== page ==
Based on A. Majda's Aisenstadt lectures at the University of Montreal, the book is appropriate for both pure and applied mathematics graduate students, postdocs and faculty, as well as interested researchers in other scientific disciplines. No background in geophysical flows is required.
About the authors: Andrew Majda is a member of the National Academy of Sciences and has received numerous honors and awards, including the National Academy of Science Prize in Applied Mathematics, the John von Neumann Prize of the Society of Industrial and Applied Mathematics, the Gibbs Prize of the American Mathematical Society, and the Medal of the College de France. In the past several years at the Courant Institute, Majda and a multidisciplinary faculty have created the Center for Atmosphere Ocean Science to promote crossdisciplinary research with modern applied mathematics in climate modeling and prediction. R.V. Abramov is a young researcher; he received his PhD in 2002. M. J. Grote received his Ph.D. under Joseph B. Keller at Stanford University in 1995.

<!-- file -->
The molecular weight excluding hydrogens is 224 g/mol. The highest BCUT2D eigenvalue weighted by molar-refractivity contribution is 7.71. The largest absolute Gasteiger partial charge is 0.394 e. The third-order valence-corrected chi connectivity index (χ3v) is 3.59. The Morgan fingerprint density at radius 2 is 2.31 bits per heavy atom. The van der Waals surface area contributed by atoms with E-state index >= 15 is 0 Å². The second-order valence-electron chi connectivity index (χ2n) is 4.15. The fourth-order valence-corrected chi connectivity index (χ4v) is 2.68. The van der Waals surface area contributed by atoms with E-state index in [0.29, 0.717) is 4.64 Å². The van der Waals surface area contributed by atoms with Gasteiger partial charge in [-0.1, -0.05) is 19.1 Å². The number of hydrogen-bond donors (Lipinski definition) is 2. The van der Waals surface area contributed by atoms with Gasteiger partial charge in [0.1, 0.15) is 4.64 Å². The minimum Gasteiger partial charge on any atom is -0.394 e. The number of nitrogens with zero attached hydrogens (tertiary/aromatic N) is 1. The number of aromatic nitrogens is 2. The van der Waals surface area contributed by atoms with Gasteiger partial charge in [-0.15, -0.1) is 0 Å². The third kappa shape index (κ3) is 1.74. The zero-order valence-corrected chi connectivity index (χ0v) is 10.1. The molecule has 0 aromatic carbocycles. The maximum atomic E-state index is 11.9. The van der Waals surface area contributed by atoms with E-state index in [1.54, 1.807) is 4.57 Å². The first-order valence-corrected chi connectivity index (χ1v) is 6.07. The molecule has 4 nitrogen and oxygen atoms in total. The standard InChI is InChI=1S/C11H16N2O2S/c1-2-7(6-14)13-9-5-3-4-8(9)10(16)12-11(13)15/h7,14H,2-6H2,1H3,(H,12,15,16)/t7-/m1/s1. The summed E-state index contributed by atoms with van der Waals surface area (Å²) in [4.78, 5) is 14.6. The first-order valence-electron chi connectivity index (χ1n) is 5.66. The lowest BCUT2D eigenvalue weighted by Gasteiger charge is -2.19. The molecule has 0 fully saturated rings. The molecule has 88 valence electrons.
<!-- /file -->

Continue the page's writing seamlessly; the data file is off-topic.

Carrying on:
Titles in this series are copublished with the Centre de recherches mathématiques.
Graduate students and research mathematicians interested in multiscale modeling, information theory, and geophysical flows.

Chapters

Information theory, predictability, Jupiter’s great red spot, and equilibrium statistical mechanics

The fluctuationdissipation theorem for complex nonlinear systems

Mathematical strategies for stochastic mode reduction in climate